Comment by Traffic over children — June 1, 2022 @ 2:26 pm

    • I mean, traffic is such a problem to Bay Farm residents that surely they’d try any options to allow them to freely get to South Shore at prime school drop off times. I figured they hadn’t considered the most obvious culprit of their congestion woes.

      Comment by Lauren Do — June 1, 2022 @ 2:33 pm

      • They might try other options but don’t call them Shirley!

        Comment by Rod — June 1, 2022 @ 3:55 pm

  3. Hi, Lauren. Terrific blog. Thank you. I’m a resident of Harbor Bay Isle. I canvased at least 80% of the homes on Bay Farm on behalf of the Wellness Center. I was complemented for being willing to handle Harbor Bay because it was considered hostile territory. To “get the vote out” they provided a list of mostly Democrats who had voted in recent elections. Seemed to me I could skip those homes and should knock on doors of every home NOT on the list. As a compromise, I knocked on every door. I also covered several precincts on the eastern end of the main island. Lessons learned…

    First, after living in Harbor Bay for decades, shameful to admit I was very surprised how many homes on Bay Farm are not in Harbor Bay.

    Second, Harbor Bay Isle was not at all hostile. In fact, so many homeowners wanted lawn signs that we ran out of supply. Many, many friendly conversations. The few angry reactions all happened on the main island. I have trouble reconciling the letter from the Community of Harbor Bay Isle board with that experience.

    Thirdly, the Harbor Bay board letter against new housing was an embarrassment, a poorly written hodgepodge list:
    – some false like lack of fire department service – my home insurance rate reflects our excellent HBI fire department coverage. Also, Harbor Bay Landing parking lot is not full daily. In fact, it’s dying because it’s a dying business model in our economy.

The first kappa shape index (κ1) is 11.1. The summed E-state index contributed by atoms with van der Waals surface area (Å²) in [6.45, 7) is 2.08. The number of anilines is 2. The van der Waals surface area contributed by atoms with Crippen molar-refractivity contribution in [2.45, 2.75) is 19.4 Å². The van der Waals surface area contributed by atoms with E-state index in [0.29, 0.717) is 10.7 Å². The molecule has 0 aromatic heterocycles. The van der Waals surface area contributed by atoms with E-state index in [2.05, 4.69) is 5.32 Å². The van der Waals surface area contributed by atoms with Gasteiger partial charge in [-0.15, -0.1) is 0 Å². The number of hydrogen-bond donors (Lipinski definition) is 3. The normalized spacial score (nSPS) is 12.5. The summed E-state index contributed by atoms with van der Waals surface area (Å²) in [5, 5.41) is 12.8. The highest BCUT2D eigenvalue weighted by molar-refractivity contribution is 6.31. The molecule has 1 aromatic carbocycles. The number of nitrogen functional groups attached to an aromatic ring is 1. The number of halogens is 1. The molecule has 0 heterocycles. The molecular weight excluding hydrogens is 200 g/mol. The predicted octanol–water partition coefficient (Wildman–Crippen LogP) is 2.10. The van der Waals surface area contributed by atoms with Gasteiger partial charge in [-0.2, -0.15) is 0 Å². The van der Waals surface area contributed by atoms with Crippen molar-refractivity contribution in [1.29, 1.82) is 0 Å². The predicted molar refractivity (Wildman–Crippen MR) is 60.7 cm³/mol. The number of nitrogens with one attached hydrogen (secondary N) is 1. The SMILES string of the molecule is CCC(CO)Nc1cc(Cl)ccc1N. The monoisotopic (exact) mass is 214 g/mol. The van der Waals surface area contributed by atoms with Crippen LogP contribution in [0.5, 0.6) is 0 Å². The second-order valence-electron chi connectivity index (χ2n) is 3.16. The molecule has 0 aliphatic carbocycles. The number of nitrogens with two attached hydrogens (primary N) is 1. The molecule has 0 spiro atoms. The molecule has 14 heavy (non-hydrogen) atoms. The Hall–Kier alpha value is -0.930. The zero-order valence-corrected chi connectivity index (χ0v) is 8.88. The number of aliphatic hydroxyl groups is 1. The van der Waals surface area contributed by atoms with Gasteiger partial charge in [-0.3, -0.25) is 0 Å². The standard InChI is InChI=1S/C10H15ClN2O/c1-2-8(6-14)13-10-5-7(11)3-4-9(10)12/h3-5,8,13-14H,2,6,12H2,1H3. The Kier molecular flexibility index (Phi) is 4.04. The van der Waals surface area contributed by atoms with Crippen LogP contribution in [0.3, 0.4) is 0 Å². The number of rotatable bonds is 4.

– some deliberately misleading like “flight path trajectory” over new homes, just like the homes of the board members today and my home
    – some fatuous like “proposed housing units under water.” True and the only viable solution is redevelopment. The city has a consistent record on that, like the sea wall at the Encinal Terminals project and infrastructure at Alameda Point. The HBI Board solution is better to let it Harbor Bay Landing flood than fix it.

    Comment by FBT — June 18, 2022 @ 12:16 pm

    • Of course HBI was “not at all hostile.” Your knock alerted them to their ability to vote for a homeless center on the opposite end of town. They were giddy with delight to put that burden onto other neighborhoods.

      Take a look at the map of the results. You’ll see that voters near the proposed center were quite negative on it.

      Everybody is for homeless services — in someone else’s neighborhood. Not so many want it in their own.

      Comment by . — June 18, 2022 @ 5:32 pm